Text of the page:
- House leaders are proposing to tie qualified immunity for police directly to the licensing process and revoke immunity in any case that results in the decertification of a police officer.
- The bill would also ban the use of facial recognition software or any other form of biometric surveillance by a government official or agency unless specifically authorized by law. It would give the Registry of Motor Vehicles permission to use such technology in order to verify someone’s identity to issue a license or permit, and to perform a search at the request of law enforcement with a warrant.
- Chokeholds would be banned, and police would be restricted from firing a weapon at a fleeing vehicle and from using tear gas, rubber pellets or dogs to control behavior unless there were no other options to protect public safety and other de-escalation tactics had been tried and failed.
- The execution of no-knock warrants would also be limited, and the legislation would establish a right of citizens to “bias-free policing” and create a duty to intervene for officers who witness misconduct by other law enforcement.
- House leaders are also proposing to put restrictions on the type of information school officials can share with law enforcement, including immigration status, religion, ethnicity, neighborhood of residence or suspected gang affiliations, unless it’s related to a specific incident. The bill also establishes new training and certification requirements for school resource officers, and establishes a new commission to develop a memorandum of understanding about the role of school resource officers and how they will interact with students.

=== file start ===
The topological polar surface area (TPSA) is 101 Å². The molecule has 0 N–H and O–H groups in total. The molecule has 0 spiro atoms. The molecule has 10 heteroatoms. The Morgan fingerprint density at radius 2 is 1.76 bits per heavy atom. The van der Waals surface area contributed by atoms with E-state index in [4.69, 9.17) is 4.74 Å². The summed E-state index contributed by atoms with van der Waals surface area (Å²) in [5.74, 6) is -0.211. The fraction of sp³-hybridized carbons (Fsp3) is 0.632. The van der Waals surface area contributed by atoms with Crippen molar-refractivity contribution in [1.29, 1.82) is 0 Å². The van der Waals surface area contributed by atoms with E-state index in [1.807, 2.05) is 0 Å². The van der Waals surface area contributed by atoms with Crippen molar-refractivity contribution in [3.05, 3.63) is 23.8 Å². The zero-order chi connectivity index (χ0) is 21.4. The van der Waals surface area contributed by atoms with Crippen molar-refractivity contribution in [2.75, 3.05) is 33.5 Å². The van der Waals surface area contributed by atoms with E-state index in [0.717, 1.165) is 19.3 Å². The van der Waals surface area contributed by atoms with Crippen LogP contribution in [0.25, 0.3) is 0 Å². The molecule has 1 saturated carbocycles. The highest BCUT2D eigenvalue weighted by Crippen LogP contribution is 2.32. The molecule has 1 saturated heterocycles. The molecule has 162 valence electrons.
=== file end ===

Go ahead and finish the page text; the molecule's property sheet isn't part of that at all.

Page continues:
- Finally, the bill incorporates some changes to the governance of the State Police sought by Governor Baker earlier in the year that would, among other changes, allow a governor to hire the colonel of the State Police from outside the department.
Special thanks to MassAccess for the above information.
From Mayor McGee’s office: The Lynn Public Health Department has confirmed that as of today, the number of active, confirmed positive COVID-19 cases is 510 with 6 new cases today. 3,200 Lynn residents have recovered and 106 have died. The total number of confirmed positive COVID-19 cases in Lynn since March 21, 2020, including those who have died and recovered, is 3,816. Please visit the new City of Lynn COVID-19 Data Dashboard which is updated daily.